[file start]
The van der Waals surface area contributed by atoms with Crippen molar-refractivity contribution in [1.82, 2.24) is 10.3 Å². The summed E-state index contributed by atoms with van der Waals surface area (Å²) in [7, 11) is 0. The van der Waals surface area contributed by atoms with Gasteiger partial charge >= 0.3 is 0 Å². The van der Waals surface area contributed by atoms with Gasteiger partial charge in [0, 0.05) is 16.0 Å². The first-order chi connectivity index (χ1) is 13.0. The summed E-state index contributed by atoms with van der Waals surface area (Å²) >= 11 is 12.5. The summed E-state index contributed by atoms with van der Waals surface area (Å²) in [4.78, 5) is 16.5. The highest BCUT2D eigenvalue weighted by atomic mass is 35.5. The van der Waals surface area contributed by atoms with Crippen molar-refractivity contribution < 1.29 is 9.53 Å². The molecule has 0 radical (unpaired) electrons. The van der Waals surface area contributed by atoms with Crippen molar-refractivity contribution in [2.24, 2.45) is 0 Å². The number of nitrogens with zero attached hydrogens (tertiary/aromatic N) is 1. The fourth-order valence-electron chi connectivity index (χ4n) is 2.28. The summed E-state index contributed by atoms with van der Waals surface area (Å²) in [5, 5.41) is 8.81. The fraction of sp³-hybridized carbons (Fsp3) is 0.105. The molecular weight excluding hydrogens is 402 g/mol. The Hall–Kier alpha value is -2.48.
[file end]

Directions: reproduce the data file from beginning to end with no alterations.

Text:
The van der Waals surface area contributed by atoms with Crippen molar-refractivity contribution in [1.82, 2.24) is 10.3 Å². The summed E-state index contributed by atoms with van der Waals surface area (Å²) in [7, 11) is 0. The van der Waals surface area contributed by atoms with Gasteiger partial charge >= 0.3 is 0 Å². The van der Waals surface area contributed by atoms with Gasteiger partial charge in [0, 0.05) is 16.0 Å². The first-order chi connectivity index (χ1) is 13.0. The summed E-state index contributed by atoms with van der Waals surface area (Å²) >= 11 is 12.5. The summed E-state index contributed by atoms with van der Waals surface area (Å²) in [4.78, 5) is 16.5. The highest BCUT2D eigenvalue weighted by atomic mass is 35.5. The van der Waals surface area contributed by atoms with Crippen molar-refractivity contribution < 1.29 is 9.53 Å². The molecule has 0 radical (unpaired) electrons. The van der Waals surface area contributed by atoms with Crippen molar-refractivity contribution in [2.24, 2.45) is 0 Å². The number of nitrogens with zero attached hydrogens (tertiary/aromatic N) is 1. The fourth-order valence-electron chi connectivity index (χ4n) is 2.28. The summed E-state index contributed by atoms with van der Waals surface area (Å²) in [5, 5.41) is 8.81. The fraction of sp³-hybridized carbons (Fsp3) is 0.105. The molecular weight excluding hydrogens is 402 g/mol. The Hall–Kier alpha value is -2.48.